Adenomyosis Pain

Similar to endometriosis, adenomyosis uteri, or just adenomyosis, is the presence of ectopic endometrial tissue in the muscle layer of the uterus without a direct connection to the endometrium. Pain associated with adenomyosis can be debilitating and persistent, even after surgical removal of endometrial tissue.

 

What causes adenomyosis?

At present, it isn’t known what causes adenomyosis. There are a few theories, with the most prominent being that the endometrial cells are somehow able to move and invade the normal uterine wall. Another theory is that the existing cells in the uterine wall change and develop into endometrial cells.

 

What are some adenomyosis symptoms?

Adenomyosis develops from aberrant glands of the endometrium and causes pain before, during and after menses. In addition, women may suffer from heavier menses (menorrhagia), discomfort after orgasm, and vigorous exercise.  Some women experience intense pelvic cramping and pressure that radiates to the lower back, groin, rectum, and anterior thighs. Symptomatic adenomyosis usually is manifested in women aged 35 to 50 years, although adenomyosis can be found in asymptomatic women.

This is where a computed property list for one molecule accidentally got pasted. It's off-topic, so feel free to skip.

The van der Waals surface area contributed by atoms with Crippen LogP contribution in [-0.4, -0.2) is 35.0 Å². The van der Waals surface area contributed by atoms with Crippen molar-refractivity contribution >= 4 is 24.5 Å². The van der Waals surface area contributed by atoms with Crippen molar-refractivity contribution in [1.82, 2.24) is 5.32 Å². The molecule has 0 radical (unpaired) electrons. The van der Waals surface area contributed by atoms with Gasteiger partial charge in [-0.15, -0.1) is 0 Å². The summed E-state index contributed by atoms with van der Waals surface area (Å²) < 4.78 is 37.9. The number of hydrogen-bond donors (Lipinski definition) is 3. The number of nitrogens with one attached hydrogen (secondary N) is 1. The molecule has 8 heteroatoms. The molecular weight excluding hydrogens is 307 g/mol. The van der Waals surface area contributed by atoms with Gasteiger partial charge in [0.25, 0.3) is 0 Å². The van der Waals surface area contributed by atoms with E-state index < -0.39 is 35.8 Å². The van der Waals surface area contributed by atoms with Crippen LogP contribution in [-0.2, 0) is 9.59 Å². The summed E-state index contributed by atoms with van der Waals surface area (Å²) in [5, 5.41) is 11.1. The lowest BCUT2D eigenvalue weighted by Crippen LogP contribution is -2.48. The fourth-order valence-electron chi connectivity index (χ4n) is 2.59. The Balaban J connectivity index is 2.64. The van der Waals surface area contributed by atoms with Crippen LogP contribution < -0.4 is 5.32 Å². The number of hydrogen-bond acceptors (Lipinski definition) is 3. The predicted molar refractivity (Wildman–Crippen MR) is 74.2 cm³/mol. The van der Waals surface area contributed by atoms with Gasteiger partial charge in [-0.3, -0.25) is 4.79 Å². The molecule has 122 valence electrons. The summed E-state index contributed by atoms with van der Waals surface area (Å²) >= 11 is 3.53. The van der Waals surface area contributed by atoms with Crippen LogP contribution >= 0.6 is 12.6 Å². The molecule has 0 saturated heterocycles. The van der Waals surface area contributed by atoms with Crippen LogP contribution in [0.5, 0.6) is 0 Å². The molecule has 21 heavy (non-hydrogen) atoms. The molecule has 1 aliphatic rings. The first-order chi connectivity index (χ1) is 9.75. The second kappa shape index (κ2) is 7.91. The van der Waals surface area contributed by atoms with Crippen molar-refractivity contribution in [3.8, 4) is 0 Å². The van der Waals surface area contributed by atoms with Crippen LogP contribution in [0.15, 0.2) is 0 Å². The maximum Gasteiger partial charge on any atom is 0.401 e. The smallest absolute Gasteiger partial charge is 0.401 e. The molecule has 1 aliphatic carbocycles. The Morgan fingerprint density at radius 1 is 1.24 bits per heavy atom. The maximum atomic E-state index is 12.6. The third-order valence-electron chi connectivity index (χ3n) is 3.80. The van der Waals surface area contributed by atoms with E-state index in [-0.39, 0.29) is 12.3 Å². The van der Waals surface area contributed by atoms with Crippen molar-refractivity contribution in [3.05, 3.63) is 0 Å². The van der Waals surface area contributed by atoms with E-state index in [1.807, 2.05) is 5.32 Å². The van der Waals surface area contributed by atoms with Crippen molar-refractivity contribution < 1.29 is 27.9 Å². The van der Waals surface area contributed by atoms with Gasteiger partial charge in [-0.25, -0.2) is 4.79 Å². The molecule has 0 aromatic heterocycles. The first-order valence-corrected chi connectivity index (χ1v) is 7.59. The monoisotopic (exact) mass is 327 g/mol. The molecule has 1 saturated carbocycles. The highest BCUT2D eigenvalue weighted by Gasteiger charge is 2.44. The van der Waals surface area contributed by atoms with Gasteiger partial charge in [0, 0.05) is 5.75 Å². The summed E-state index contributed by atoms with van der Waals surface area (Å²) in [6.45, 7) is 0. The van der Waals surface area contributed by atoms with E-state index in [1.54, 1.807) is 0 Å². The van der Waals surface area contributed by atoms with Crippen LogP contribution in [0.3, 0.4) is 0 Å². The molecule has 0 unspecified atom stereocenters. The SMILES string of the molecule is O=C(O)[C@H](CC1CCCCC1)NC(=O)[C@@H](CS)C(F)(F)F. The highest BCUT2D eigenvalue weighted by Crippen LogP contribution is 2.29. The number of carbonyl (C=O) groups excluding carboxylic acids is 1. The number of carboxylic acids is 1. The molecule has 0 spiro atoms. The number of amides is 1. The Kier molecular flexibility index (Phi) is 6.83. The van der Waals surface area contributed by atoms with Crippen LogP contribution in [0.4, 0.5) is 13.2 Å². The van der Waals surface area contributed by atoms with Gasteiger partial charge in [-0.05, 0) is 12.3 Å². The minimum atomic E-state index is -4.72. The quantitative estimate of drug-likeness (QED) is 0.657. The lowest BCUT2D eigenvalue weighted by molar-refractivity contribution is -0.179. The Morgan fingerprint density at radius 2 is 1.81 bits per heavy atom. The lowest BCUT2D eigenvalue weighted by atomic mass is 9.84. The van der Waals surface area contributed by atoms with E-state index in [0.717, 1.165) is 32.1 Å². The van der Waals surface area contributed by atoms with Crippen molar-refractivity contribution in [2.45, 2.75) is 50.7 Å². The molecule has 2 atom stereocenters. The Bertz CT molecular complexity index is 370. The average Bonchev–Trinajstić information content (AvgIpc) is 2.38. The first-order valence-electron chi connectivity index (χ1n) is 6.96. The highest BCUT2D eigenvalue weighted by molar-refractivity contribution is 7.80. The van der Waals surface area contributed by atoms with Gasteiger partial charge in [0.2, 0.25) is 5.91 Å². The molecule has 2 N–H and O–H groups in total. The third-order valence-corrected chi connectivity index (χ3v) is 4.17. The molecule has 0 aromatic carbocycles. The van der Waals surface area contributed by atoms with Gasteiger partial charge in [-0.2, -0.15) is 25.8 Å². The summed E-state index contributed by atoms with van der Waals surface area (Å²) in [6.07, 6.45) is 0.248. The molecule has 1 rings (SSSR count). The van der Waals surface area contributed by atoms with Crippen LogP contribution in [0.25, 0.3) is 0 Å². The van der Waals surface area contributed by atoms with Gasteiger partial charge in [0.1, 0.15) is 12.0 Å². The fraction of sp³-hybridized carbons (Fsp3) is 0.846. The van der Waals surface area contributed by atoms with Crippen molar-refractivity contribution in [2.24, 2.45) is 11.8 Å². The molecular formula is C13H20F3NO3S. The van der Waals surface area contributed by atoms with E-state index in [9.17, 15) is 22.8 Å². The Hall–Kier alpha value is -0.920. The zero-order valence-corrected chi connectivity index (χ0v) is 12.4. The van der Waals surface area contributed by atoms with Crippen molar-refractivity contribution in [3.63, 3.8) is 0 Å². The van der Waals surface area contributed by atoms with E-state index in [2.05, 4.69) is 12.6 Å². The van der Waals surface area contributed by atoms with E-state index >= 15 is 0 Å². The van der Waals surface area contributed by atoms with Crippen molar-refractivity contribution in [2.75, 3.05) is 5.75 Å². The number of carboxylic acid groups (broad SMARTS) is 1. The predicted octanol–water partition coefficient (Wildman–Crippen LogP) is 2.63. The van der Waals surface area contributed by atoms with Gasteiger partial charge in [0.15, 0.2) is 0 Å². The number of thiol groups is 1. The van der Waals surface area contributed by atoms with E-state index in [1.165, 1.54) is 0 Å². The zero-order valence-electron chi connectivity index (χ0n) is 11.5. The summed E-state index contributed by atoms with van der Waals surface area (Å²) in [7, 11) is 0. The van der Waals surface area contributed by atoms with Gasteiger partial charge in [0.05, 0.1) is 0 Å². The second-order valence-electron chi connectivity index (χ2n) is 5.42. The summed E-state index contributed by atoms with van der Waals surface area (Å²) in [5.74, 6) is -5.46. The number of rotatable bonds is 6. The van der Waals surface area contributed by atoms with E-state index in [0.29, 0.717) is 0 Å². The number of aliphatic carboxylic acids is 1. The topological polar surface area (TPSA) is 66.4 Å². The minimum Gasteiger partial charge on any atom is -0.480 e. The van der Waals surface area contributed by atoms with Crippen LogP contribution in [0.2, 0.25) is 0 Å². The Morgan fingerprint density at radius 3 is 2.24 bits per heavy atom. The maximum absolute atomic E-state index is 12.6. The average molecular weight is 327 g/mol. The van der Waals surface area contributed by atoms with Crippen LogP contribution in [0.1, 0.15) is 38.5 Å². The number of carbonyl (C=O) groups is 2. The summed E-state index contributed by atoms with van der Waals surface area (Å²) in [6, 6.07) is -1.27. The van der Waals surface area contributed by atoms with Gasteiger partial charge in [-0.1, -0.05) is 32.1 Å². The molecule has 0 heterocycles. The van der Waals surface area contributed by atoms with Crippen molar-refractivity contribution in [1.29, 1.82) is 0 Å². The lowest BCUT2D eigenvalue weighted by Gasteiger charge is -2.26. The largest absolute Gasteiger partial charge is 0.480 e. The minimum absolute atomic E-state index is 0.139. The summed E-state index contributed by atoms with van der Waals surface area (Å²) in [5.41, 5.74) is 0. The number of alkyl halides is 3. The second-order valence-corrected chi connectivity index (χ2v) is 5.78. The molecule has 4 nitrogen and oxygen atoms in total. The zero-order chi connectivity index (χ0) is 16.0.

There appear to be wide variations in the incidence of adenomyosis between racial and ethnic groups and different geographic regions. It is not clear whether this is due to patient factors or differences in diagnosis. As the ectopic endometrial tissue proliferates, the uterus takes on an enlarged, globular shape, which can sometimes be appreciated on examination typically in conjunction with marked tenderness.

Adenomyosis symptoms include:

  • prolonged menstrual cramps
  • spotting between periods
  • heavy menstrual bleeding
  • longer menstrual cycles than normal
  • blood clots during menstrual bleeding
  • pain during intercourse
  • tenderness in the abdominal area

 

What are the treatment options for adenomyosis pain?

Adenomyosis isn’t necessarily harmful. However, the symptoms can negatively affect your lifestyle. Some people have excessive bleeding and pelvic pain that may prevent them from enjoying normal activities such as sexual intercourse. Treatments to reduce adenomyosis pain include:

Pelvic Rehabilitation Medicine always recommends beginning with a more holistic and conservative approach to treating pain. Pelvic floor muscle dysfunction and pelvic pain can be triggered by adenomyosis and these patients may benefit from our Pelvic Rehabilitation Medicine’s approach.

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